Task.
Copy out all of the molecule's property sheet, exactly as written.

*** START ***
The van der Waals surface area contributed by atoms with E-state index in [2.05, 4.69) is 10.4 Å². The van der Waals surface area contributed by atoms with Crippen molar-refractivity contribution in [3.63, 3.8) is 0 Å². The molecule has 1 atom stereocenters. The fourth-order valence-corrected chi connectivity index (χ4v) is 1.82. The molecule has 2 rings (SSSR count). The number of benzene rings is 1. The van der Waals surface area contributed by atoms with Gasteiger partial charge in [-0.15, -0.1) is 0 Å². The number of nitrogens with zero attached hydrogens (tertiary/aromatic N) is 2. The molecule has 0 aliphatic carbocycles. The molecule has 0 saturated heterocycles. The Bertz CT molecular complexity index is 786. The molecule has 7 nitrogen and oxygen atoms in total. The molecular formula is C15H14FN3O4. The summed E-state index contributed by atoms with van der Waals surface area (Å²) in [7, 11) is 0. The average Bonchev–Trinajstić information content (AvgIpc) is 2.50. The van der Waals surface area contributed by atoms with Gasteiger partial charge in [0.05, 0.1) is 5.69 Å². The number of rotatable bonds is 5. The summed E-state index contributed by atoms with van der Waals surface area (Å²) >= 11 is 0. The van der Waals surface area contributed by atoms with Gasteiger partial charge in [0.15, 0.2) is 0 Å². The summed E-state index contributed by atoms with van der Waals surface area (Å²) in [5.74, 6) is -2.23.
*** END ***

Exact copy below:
The van der Waals surface area contributed by atoms with E-state index in [2.05, 4.69) is 10.4 Å². The van der Waals surface area contributed by atoms with Crippen molar-refractivity contribution in [3.63, 3.8) is 0 Å². The molecule has 1 atom stereocenters. The fourth-order valence-corrected chi connectivity index (χ4v) is 1.82. The molecule has 2 rings (SSSR count). The number of benzene rings is 1. The van der Waals surface area contributed by atoms with Gasteiger partial charge in [-0.15, -0.1) is 0 Å². The number of nitrogens with zero attached hydrogens (tertiary/aromatic N) is 2. The molecule has 0 aliphatic carbocycles. The molecule has 0 saturated heterocycles. The Bertz CT molecular complexity index is 786. The molecule has 7 nitrogen and oxygen atoms in total. The molecular formula is C15H14FN3O4. The summed E-state index contributed by atoms with van der Waals surface area (Å²) in [7, 11) is 0. The average Bonchev–Trinajstić information content (AvgIpc) is 2.50. The van der Waals surface area contributed by atoms with Gasteiger partial charge in [0.05, 0.1) is 5.69 Å². The number of rotatable bonds is 5. The summed E-state index contributed by atoms with van der Waals surface area (Å²) >= 11 is 0. The van der Waals surface area contributed by atoms with Gasteiger partial charge in [0.15, 0.2) is 0 Å². The summed E-state index contributed by atoms with van der Waals surface area (Å²) in [5.74, 6) is -2.23.